DISCUSSION AND DECISION

Q.P. contends that the juvenile court abused its discretion in awarding wardship of him to the DOC. The disposition of a juvenile adjudicated a delinquent child is a matter within the sound discretion of the juvenile court and will only be reversed upon an abuse of that discretion. J.S. v. State, 881 N.E.2d 26, 28 (Ind .Ct.App.2008). The juvenile court's discretion is subject to the statutory considerations of the welfare of the child, the safety of the community, and the policy of favoring the least harsh disposition. Id. The juvenile court is accorded wide latitude and great flexibility in dealing with juveniles. Id.

Indiana Code section 31–37–18–6 (1997) sets forth the following factors that a juvenile court must consider when entering a dispositional decree:

If consistent with the safety of the community and the best interest of the child, the juvenile court shall enter a dispositional decree that:


(1) is:


(A) in the least restrictive (most family like) and most appropriate setting available; and


(B) close to the parents' home, consistent with the best interest and special needs of the child;


(2) least interferes with family autonomy;


(3) is least disruptive of family life;


(4) imposes the least restraint on the freedom of the child and the child's parent, guardian, or custodian; and


(5) provides a reasonable opportunity for participation by the child's parent, guardian, or custodian.
Because the statute requires placement in the least restrictive setting only if consistent with the safety of the community and the best interest of the child, it recognizes that in certain situations the best interest of the child is better served by a more restrictive placement. J.S., 881 N.E.2d at 29.


Q.P. acknowledges that he was late with two homework assignments from his counseling sessions and that he failed two polygraph examinations aimed at determining to whom he sent images of A.B. Indeed, Q.P. did not complete the assignments until after the State filed an emergency motion to take him into custody for failing to abide by the conditions of his release on electronic monitoring, and he did not pass the polygraph examination until it was administered the day before his admission hearing.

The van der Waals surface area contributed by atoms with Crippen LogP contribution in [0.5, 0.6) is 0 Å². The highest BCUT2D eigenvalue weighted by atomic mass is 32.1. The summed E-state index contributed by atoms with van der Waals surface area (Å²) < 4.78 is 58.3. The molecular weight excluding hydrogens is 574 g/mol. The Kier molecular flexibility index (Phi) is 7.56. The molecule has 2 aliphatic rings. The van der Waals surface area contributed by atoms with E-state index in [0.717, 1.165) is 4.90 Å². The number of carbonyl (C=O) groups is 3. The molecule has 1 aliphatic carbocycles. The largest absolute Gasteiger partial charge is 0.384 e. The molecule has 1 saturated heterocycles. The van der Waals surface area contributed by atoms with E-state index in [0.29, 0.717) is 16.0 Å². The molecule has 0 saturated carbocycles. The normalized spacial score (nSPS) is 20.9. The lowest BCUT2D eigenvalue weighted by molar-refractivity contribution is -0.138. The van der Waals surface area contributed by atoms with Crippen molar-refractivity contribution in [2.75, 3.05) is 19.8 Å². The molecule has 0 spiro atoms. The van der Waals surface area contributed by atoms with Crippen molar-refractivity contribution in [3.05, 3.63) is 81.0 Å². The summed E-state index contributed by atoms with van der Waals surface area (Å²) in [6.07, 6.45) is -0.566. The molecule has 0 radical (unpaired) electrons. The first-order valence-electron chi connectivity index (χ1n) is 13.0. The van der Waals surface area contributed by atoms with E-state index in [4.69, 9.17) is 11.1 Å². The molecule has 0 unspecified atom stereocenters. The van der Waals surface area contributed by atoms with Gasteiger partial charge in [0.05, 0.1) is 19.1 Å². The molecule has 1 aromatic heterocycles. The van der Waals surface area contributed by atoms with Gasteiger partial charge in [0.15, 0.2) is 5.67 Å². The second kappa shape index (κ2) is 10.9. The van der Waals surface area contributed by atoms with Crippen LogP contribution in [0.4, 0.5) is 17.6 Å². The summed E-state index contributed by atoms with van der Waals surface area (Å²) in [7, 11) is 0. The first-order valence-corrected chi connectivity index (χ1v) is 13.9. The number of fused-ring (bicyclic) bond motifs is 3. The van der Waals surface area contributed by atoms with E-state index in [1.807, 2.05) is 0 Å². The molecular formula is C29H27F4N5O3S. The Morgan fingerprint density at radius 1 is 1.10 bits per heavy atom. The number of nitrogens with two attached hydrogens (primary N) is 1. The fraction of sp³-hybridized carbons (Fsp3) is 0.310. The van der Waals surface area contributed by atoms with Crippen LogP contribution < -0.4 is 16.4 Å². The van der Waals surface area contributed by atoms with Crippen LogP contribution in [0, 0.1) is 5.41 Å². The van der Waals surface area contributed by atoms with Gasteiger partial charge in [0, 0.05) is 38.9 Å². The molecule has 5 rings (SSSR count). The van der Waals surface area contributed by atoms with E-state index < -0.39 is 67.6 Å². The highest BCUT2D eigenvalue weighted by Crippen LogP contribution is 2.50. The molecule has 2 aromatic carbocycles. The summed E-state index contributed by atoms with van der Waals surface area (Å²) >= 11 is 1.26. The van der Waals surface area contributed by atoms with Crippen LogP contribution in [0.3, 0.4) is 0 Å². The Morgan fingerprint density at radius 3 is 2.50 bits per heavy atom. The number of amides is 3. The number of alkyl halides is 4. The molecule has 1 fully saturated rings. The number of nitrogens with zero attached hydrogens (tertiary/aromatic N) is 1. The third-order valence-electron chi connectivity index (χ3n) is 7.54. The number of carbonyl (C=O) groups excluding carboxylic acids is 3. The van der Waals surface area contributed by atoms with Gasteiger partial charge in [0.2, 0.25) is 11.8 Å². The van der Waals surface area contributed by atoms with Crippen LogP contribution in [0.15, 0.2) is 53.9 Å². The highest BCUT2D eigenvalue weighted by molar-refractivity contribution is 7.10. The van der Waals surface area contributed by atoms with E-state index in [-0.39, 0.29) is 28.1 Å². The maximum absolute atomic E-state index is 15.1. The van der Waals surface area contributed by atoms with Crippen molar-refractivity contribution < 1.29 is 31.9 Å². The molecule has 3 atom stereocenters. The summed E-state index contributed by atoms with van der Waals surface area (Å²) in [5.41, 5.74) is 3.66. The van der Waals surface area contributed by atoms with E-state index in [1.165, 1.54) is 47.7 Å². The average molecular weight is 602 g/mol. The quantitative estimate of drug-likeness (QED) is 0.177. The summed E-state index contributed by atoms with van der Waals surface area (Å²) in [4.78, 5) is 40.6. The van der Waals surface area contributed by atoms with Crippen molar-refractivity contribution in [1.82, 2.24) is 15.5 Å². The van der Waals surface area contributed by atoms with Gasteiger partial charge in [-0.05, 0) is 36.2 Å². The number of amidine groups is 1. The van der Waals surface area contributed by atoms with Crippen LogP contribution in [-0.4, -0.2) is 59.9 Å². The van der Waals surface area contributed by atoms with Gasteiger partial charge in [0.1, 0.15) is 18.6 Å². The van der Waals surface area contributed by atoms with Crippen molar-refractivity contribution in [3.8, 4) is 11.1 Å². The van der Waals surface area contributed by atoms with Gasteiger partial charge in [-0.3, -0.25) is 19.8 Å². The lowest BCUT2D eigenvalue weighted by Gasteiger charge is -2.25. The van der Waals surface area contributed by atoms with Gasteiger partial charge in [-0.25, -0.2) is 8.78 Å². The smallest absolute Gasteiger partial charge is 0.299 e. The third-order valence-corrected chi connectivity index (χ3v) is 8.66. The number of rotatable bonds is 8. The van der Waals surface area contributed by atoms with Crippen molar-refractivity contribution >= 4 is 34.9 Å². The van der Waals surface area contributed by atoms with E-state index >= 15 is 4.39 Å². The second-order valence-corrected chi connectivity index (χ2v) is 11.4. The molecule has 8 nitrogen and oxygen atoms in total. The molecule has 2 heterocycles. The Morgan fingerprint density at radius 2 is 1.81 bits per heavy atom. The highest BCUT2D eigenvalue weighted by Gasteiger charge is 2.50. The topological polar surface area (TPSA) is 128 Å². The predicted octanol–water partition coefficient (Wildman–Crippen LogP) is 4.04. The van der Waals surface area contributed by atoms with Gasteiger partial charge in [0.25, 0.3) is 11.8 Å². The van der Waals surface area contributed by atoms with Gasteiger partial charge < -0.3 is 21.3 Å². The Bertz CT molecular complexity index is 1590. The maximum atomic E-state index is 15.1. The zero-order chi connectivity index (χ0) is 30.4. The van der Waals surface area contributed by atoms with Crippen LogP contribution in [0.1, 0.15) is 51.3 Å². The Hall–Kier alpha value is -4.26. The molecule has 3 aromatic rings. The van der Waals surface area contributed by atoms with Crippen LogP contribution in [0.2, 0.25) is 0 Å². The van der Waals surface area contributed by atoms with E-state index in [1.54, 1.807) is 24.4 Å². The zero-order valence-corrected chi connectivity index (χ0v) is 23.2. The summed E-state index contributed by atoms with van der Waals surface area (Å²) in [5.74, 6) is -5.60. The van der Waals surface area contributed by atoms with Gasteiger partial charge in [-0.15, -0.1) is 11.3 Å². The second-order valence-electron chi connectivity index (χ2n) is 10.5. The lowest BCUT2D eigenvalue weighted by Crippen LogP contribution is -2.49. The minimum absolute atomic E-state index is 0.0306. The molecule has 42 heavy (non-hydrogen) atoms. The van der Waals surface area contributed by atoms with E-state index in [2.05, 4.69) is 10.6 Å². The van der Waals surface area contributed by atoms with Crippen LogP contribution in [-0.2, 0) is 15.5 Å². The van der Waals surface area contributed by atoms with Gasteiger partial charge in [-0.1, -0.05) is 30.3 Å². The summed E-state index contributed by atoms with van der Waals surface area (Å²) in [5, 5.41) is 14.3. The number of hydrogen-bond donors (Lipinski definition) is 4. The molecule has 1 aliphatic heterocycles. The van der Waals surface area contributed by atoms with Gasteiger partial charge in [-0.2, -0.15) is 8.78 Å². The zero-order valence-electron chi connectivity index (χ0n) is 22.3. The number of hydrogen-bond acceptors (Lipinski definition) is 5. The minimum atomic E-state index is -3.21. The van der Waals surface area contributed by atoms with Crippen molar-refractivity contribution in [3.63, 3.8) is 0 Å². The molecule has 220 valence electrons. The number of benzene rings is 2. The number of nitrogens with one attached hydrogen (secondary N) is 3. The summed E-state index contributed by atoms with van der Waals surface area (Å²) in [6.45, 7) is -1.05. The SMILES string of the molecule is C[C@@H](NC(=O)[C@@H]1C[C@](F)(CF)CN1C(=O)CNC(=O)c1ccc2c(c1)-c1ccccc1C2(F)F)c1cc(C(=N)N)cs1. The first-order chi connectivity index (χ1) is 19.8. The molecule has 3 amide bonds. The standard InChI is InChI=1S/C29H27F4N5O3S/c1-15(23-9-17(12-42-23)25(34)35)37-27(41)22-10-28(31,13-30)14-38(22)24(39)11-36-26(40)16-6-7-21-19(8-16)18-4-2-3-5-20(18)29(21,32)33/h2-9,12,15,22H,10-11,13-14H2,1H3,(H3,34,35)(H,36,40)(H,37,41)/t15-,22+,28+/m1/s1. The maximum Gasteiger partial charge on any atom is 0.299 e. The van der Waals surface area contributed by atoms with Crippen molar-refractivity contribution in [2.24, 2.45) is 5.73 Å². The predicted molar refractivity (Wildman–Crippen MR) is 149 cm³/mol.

Q.P. nonetheless points out that he has since been cooperative. He notes the testimony of Missy Galbreth, his counselor, that he was making progress and that continuing his treatment program would be consistent with his best interests and the safety of the community. Q.P. also notes the testimony of Jeffrey Vanderwater–Piercy, the licensed clinical psychologist who conducted his psychosexual evaluation, disagreeing that Q.P. should be placed at the DOC and opining that his treatment could occur within a community setting with minimal risk to society. Q.P. further notes that he has no prior record and that he has a strong support system.

Even so, Galbreth also testified that Q.P. and his parents initially minimized the assault of A.B., that an assessment of Q.P. showed he had a high risk of recidivism, and that she could not tell whether Q.P. and his parents were just telling her what she wanted to hear. Vanderwater–Piercy testified that Q.P. showed an escalating sense of hostility and anger toward females, that he exhibited an escalating pattern of sexually sadistic behavior, and that he spearheaded the assault on A.B.

Kelly Ryan, Q.P.'s probation officer, noted that despite the fact that Q.P. had been placed in treatment with the ability to remain in the community, his failure to turn in homework assignments showed he was not taking things seriously and his failure to pass two polygraph examinations caused her concern about his ability to be truthful, honest, and cooperative with treatment. In addition, a risk assessment showed Q.P. to be at high risk due to the sexual nature of his offenses. Ryan also noted that Q.P. may have blackmailed others and did not appear remorseful:

[Q.P.] also asked another female to send pictures of herself and when she refused saying all the guys—“you'll show all the guys and save things for blackmail,” that showed that maybe he's had this behavior in the past of blackmailing others for things that he wants. He didn't show remorse for what he did, but basically bragged to another juvenile about this, thought it was funny. It appears that he wanted to carry out the same scenario with another potential victim. It's just in my opinion, you know he's not remorseful for what he's done, but rather upset that he was caught and that he's now being punished; upset that he's having privileges taken away.
Tr. p. 93. Ryan recommended placement in the DOC.


The dispositional order shows that the court considered less restrictive placements. The court noted that reasonable efforts—including GPS electronic monitoring, psychosexual adolescent assessments, and counseling—were made to prevent removal of Q.P. from his home environment. However, it stated that Q.P. needed “long-term, intensive treatment for sexually maladaptive behaviors” and that his “educational and treatment needs will be minimally met if [he] is confined to a juvenile detention facility where intensive treatment is not available.” Appellant's App. p. 150. It thus awarded wardship of Q.P. to the DOC.

“In some instances, confinement may be one of the most effective rehabilitative techniques available when a juvenile is exposed to the type of placement she would encounter were she to continue with her poor behavior.” K.A. v. State, 775 N.E.2d 382, 387 (Ind.Ct .App.2002) (internal quotation omitted), trans. denied. In light of the premeditated nature of Q.P.'s offenses, his behavior pending disposition, his lack of remorse, and his high risk of recidivism, the juvenile court did not abuse its discretion by concluding that this was one of those instances.

CONCLUSION

We therefore affirm the judgment of the juvenile court.

RILEY, J., and KIRSCH, J., concur.